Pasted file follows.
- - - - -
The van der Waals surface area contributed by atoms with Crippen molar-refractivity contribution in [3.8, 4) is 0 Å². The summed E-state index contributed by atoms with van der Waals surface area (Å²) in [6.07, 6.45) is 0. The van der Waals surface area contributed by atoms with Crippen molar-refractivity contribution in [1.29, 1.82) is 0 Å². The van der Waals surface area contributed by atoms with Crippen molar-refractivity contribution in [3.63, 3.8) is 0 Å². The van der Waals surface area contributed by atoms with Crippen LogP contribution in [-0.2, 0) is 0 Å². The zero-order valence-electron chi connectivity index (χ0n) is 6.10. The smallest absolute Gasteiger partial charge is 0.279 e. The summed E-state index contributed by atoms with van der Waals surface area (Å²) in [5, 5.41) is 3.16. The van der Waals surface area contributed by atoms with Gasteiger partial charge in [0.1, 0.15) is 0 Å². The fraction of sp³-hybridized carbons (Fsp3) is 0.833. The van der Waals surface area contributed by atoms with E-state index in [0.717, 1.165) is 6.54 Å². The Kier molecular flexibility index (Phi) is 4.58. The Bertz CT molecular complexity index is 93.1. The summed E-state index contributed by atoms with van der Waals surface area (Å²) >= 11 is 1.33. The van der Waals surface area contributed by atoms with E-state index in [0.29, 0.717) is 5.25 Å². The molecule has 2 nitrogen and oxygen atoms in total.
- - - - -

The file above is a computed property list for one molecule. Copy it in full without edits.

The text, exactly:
The van der Waals surface area contributed by atoms with Crippen molar-refractivity contribution in [3.8, 4) is 0 Å². The summed E-state index contributed by atoms with van der Waals surface area (Å²) in [6.07, 6.45) is 0. The van der Waals surface area contributed by atoms with Crippen molar-refractivity contribution in [1.29, 1.82) is 0 Å². The van der Waals surface area contributed by atoms with Crippen molar-refractivity contribution in [3.63, 3.8) is 0 Å². The van der Waals surface area contributed by atoms with Crippen LogP contribution in [-0.2, 0) is 0 Å². The zero-order valence-electron chi connectivity index (χ0n) is 6.10. The smallest absolute Gasteiger partial charge is 0.279 e. The summed E-state index contributed by atoms with van der Waals surface area (Å²) in [5, 5.41) is 3.16. The van der Waals surface area contributed by atoms with Gasteiger partial charge in [0.1, 0.15) is 0 Å². The fraction of sp³-hybridized carbons (Fsp3) is 0.833. The van der Waals surface area contributed by atoms with E-state index in [0.717, 1.165) is 6.54 Å². The Kier molecular flexibility index (Phi) is 4.58. The Bertz CT molecular complexity index is 93.1. The summed E-state index contributed by atoms with van der Waals surface area (Å²) >= 11 is 1.33. The van der Waals surface area contributed by atoms with E-state index in [0.29, 0.717) is 5.25 Å². The molecule has 2 nitrogen and oxygen atoms in total.